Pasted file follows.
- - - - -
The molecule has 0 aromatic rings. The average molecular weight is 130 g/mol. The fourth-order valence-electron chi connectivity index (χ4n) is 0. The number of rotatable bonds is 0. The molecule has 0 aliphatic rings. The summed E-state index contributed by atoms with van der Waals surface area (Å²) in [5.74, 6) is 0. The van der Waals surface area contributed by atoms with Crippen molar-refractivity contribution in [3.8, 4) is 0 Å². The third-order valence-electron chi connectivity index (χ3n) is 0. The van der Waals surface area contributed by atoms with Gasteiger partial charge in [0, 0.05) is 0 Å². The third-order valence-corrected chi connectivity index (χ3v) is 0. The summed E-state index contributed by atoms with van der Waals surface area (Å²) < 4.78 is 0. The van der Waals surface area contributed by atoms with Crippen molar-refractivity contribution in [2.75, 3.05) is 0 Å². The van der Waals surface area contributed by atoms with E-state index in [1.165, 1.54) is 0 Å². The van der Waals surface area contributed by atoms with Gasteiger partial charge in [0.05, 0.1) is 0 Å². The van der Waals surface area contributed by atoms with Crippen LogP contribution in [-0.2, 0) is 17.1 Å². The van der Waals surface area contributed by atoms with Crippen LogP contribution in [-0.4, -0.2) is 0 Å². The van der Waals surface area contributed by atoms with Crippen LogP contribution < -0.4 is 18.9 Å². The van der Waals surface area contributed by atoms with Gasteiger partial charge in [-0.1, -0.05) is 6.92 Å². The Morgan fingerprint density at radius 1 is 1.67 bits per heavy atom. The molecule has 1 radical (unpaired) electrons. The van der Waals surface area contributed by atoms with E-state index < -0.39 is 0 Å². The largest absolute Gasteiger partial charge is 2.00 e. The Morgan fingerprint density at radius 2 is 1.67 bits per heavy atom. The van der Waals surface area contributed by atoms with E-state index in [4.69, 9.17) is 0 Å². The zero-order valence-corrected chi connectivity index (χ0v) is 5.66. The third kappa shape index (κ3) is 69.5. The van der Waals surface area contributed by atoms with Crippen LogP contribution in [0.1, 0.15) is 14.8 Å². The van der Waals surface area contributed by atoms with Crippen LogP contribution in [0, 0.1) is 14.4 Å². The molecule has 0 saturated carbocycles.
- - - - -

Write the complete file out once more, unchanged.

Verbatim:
The molecule has 0 aromatic rings. The average molecular weight is 130 g/mol. The fourth-order valence-electron chi connectivity index (χ4n) is 0. The number of rotatable bonds is 0. The molecule has 0 aliphatic rings. The summed E-state index contributed by atoms with van der Waals surface area (Å²) in [5.74, 6) is 0. The van der Waals surface area contributed by atoms with Crippen molar-refractivity contribution in [3.8, 4) is 0 Å². The third-order valence-electron chi connectivity index (χ3n) is 0. The van der Waals surface area contributed by atoms with Gasteiger partial charge in [0, 0.05) is 0 Å². The third-order valence-corrected chi connectivity index (χ3v) is 0. The summed E-state index contributed by atoms with van der Waals surface area (Å²) < 4.78 is 0. The van der Waals surface area contributed by atoms with Crippen molar-refractivity contribution in [2.75, 3.05) is 0 Å². The van der Waals surface area contributed by atoms with E-state index in [1.165, 1.54) is 0 Å². The van der Waals surface area contributed by atoms with Gasteiger partial charge in [0.05, 0.1) is 0 Å². The van der Waals surface area contributed by atoms with Crippen LogP contribution in [-0.2, 0) is 17.1 Å². The van der Waals surface area contributed by atoms with Crippen LogP contribution in [-0.4, -0.2) is 0 Å². The van der Waals surface area contributed by atoms with Crippen LogP contribution < -0.4 is 18.9 Å². The van der Waals surface area contributed by atoms with Gasteiger partial charge in [-0.1, -0.05) is 6.92 Å². The Morgan fingerprint density at radius 1 is 1.67 bits per heavy atom. The molecule has 1 radical (unpaired) electrons. The van der Waals surface area contributed by atoms with E-state index < -0.39 is 0 Å². The largest absolute Gasteiger partial charge is 2.00 e. The Morgan fingerprint density at radius 2 is 1.67 bits per heavy atom. The van der Waals surface area contributed by atoms with E-state index in [4.69, 9.17) is 0 Å². The zero-order valence-corrected chi connectivity index (χ0v) is 5.66. The third kappa shape index (κ3) is 69.5. The van der Waals surface area contributed by atoms with Crippen LogP contribution in [0.1, 0.15) is 14.8 Å². The van der Waals surface area contributed by atoms with Crippen LogP contribution in [0, 0.1) is 14.4 Å². The molecule has 0 saturated carbocycles.